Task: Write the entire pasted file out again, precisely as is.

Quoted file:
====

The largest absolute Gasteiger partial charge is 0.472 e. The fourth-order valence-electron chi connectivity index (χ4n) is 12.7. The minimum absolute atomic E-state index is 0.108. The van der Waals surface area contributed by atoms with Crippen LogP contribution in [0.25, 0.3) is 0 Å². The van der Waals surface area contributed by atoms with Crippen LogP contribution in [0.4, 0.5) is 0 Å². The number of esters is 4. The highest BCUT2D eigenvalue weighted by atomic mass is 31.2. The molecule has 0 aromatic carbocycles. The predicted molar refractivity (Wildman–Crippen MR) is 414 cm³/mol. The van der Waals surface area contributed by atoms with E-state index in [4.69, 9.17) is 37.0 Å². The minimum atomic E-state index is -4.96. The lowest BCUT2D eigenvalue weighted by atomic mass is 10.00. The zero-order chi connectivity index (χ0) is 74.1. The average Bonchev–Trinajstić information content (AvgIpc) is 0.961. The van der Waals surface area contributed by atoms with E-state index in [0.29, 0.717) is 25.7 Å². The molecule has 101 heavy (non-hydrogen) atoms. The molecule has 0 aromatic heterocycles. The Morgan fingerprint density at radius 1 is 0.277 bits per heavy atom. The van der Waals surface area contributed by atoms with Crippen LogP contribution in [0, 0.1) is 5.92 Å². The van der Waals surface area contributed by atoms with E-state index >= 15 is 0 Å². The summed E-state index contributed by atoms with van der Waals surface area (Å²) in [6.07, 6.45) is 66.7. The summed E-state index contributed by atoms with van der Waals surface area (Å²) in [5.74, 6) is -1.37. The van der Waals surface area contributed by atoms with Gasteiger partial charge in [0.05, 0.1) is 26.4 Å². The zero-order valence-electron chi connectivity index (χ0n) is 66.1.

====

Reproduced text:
The largest absolute Gasteiger partial charge is 0.472 e. The fourth-order valence-electron chi connectivity index (χ4n) is 12.7. The minimum absolute atomic E-state index is 0.108. The van der Waals surface area contributed by atoms with Crippen LogP contribution in [0.25, 0.3) is 0 Å². The van der Waals surface area contributed by atoms with Crippen LogP contribution in [0.4, 0.5) is 0 Å². The number of esters is 4. The highest BCUT2D eigenvalue weighted by atomic mass is 31.2. The molecule has 0 aromatic carbocycles. The predicted molar refractivity (Wildman–Crippen MR) is 414 cm³/mol. The van der Waals surface area contributed by atoms with E-state index in [4.69, 9.17) is 37.0 Å². The minimum atomic E-state index is -4.96. The lowest BCUT2D eigenvalue weighted by atomic mass is 10.00. The zero-order chi connectivity index (χ0) is 74.1. The average Bonchev–Trinajstić information content (AvgIpc) is 0.961. The van der Waals surface area contributed by atoms with E-state index in [0.29, 0.717) is 25.7 Å². The molecule has 101 heavy (non-hydrogen) atoms. The molecule has 0 aromatic heterocycles. The Morgan fingerprint density at radius 1 is 0.277 bits per heavy atom. The van der Waals surface area contributed by atoms with Crippen LogP contribution in [0, 0.1) is 5.92 Å². The van der Waals surface area contributed by atoms with E-state index >= 15 is 0 Å². The summed E-state index contributed by atoms with van der Waals surface area (Å²) in [6.07, 6.45) is 66.7. The summed E-state index contributed by atoms with van der Waals surface area (Å²) in [5.74, 6) is -1.37. The van der Waals surface area contributed by atoms with Gasteiger partial charge in [0.05, 0.1) is 26.4 Å². The zero-order valence-electron chi connectivity index (χ0n) is 66.1.